MN Impact: Drone technologies and resistant varieties show promise in the fight against soybean aphids
The soybean aphid is the most significant insect pest of soybean production, especially in Minnesota. The number of soybean acres treated with broad-spectrum insecticides has increased dramatically since the invasion of the soybean aphid in 2000, which threatens the economic and environmental sustainability of soybean production. Growers need more economically and environmentally efficient options to protect their yield.
Since 2016, the Minnesota Invasive Plants and Pests Center has helped fund a team of research and Extension soybean specialists to explore two ways to help Minnesota soybean farmers:
- Developing Aphid-Resistant Soybeans: Pest-resistant crop varieties offer one alternative to heavy insecticide use. At least nine soybean aphid-resistance genes have been identified, but few of today’s commercially available resistant varieties are suitable for Minnesota. UMN researchers are thus looking to close that gap for local growers by developing a selection of early maturing soybean aphid-resistant lines appropriate for Minnesota. They are using the USDA Soybean Germplasm Collection, which has become an important reservoir of genetic diversity, to zero in on soybean lines that contain soybean aphid-resistance genes called Rag — ‘resistant to Aphis glycines.’ These Rag genes will then serve as building blocks for breeding aphid-resistant lines in Minnesota.
- Using Drone Technology to Help with Pest Scouting: The time-intensive nature of traditional pest scouting has led some growers to bypass it, applying broad-spectrum insecticides preventively regardless of aphid density. Fortunately, unmanned aerial vehicles (UAVs) show promise as a more convenient option for estimating pest damage and insect counts across a field. Previous research had shown spectral reflectance of soybean canopies caused by aphid-induced stress could be detected from ground-based sensors; however, it remained unknown whether these changes could also be detected from UAV-based sensors. The team set up small-plot trials where cages were used to manipulate aphid populations. Additional open-field trials were then conducted, where insecticides were used to create a gradient of aphid pressure. Whole-plant soybean aphid densities were recorded along with UAV-based multispectral imagery. Simple linear regressions were used in determining whether UAV-based multispectral reflectance was associated with aphid populations.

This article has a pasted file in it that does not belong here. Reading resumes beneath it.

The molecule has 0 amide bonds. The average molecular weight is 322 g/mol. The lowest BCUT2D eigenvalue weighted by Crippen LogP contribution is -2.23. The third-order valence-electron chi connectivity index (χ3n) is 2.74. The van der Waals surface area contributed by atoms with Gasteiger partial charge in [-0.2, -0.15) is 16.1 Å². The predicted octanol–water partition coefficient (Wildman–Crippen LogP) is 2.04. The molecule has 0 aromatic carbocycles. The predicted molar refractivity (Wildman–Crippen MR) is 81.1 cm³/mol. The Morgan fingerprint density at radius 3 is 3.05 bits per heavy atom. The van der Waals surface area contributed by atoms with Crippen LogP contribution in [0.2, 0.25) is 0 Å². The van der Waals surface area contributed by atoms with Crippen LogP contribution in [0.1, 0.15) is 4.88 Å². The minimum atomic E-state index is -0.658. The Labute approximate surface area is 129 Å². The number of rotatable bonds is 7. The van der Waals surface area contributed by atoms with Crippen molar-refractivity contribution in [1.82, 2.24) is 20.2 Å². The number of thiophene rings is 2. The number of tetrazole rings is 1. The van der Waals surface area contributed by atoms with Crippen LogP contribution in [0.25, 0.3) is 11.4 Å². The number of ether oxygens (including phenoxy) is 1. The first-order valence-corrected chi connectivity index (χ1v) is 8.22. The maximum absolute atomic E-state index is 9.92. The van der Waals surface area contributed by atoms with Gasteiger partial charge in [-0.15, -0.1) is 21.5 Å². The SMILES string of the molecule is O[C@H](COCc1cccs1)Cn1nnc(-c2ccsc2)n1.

To date, one soybean line with aphid resistance has been developed and commercialized with Viking Seeds in Albert Lea, Minn. (Viking 0.0654AT). Nine additional lines are in advanced stages of testing. However, concerns persist that aphids could quickly adapt to resistance in the plant. Thus, the team is also exploring ‘stacking’ of multiple resistance genes to create a stronger, more robust resistance and also expanding their work to include food-type soybean germplasm.
Drone trial findings showed near-infrared reflectance decreased with increasing soybean aphid populations in caged trials when cumulative aphid days surpassed the economic injury level, and in open-field trials when soybean aphid populations were above the economic threshold (250 aphids per plant and/or over 80 percent of plants infested). These findings provide the first documentation of soybean aphid-induced stress being detected from UAV-based multispectral imagery and advance the use of UAVs for remote scouting of soybean aphid and other field crop pests.
The team is now working with UMN Extension to incorporate their findings into a patent-pending tool for decision-making about insecticide applications for soybean aphid to a broadly applicable, satellite-based platform. This tool could then help prioritize fields for ground- or drone-based scouting, or even enable decision making for individual fields.
Soybeans make up 30 percent of Minnesota’s total agricultural exports and remain the state’s top export commodity. In addition, the state ranked third in the nation for soybean production as of 2019. This research directly serves the agricultural community of Minnesota by advancing the development of aphid-resistant soybean cultivars and improving remote sensing technologies to locate damaging levels of soybean aphids. The resulting decreases in insecticide inputs will reduce adverse economic and environmental impacts of soybean aphid management and will be especially beneficial economically to organic producers who have few options for aphid management.